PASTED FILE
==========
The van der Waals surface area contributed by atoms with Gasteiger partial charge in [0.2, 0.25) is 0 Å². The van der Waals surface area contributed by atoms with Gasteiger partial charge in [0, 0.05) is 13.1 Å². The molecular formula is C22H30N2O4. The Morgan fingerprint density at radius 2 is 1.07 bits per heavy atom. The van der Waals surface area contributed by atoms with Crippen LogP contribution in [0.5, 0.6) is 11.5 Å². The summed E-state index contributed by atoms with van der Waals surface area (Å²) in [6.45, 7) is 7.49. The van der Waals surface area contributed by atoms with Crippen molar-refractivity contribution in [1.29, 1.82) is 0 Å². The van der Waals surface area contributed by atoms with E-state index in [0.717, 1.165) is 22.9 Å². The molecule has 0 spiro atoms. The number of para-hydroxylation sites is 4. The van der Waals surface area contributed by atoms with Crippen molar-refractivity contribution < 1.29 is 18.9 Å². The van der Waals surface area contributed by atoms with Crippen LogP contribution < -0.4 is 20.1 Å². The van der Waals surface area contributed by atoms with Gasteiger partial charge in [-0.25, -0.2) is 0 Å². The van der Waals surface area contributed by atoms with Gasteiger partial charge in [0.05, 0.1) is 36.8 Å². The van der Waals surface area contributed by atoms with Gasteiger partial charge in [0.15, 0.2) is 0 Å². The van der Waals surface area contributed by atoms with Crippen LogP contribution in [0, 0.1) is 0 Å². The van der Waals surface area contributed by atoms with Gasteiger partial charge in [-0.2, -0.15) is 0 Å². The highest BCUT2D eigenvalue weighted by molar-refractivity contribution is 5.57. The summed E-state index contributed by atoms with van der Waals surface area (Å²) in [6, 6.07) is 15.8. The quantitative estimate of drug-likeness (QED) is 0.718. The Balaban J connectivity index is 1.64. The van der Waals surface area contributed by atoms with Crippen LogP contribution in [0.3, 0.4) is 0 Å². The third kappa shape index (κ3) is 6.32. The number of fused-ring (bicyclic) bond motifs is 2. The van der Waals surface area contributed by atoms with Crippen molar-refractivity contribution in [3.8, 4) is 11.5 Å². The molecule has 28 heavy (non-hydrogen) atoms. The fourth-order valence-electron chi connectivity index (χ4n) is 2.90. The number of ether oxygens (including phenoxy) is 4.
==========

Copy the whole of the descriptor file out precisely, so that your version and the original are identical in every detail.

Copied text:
The van der Waals surface area contributed by atoms with Gasteiger partial charge in [0.2, 0.25) is 0 Å². The van der Waals surface area contributed by atoms with Gasteiger partial charge in [0, 0.05) is 13.1 Å². The molecular formula is C22H30N2O4. The Morgan fingerprint density at radius 2 is 1.07 bits per heavy atom. The van der Waals surface area contributed by atoms with Crippen LogP contribution in [0.5, 0.6) is 11.5 Å². The summed E-state index contributed by atoms with van der Waals surface area (Å²) in [6.45, 7) is 7.49. The van der Waals surface area contributed by atoms with Crippen molar-refractivity contribution in [1.29, 1.82) is 0 Å². The van der Waals surface area contributed by atoms with E-state index in [0.717, 1.165) is 22.9 Å². The molecule has 0 spiro atoms. The number of para-hydroxylation sites is 4. The van der Waals surface area contributed by atoms with Crippen molar-refractivity contribution < 1.29 is 18.9 Å². The van der Waals surface area contributed by atoms with Crippen LogP contribution < -0.4 is 20.1 Å². The van der Waals surface area contributed by atoms with Gasteiger partial charge in [-0.25, -0.2) is 0 Å². The van der Waals surface area contributed by atoms with Gasteiger partial charge in [0.05, 0.1) is 36.8 Å². The van der Waals surface area contributed by atoms with Gasteiger partial charge in [0.15, 0.2) is 0 Å². The van der Waals surface area contributed by atoms with Crippen LogP contribution in [0, 0.1) is 0 Å². The van der Waals surface area contributed by atoms with Gasteiger partial charge in [-0.2, -0.15) is 0 Å². The highest BCUT2D eigenvalue weighted by molar-refractivity contribution is 5.57. The summed E-state index contributed by atoms with van der Waals surface area (Å²) in [6, 6.07) is 15.8. The quantitative estimate of drug-likeness (QED) is 0.718. The Balaban J connectivity index is 1.64. The van der Waals surface area contributed by atoms with Crippen LogP contribution in [0.3, 0.4) is 0 Å². The third kappa shape index (κ3) is 6.32. The number of fused-ring (bicyclic) bond motifs is 2. The van der Waals surface area contributed by atoms with Crippen molar-refractivity contribution in [3.8, 4) is 11.5 Å². The molecule has 28 heavy (non-hydrogen) atoms. The fourth-order valence-electron chi connectivity index (χ4n) is 2.90. The number of ether oxygens (including phenoxy) is 4.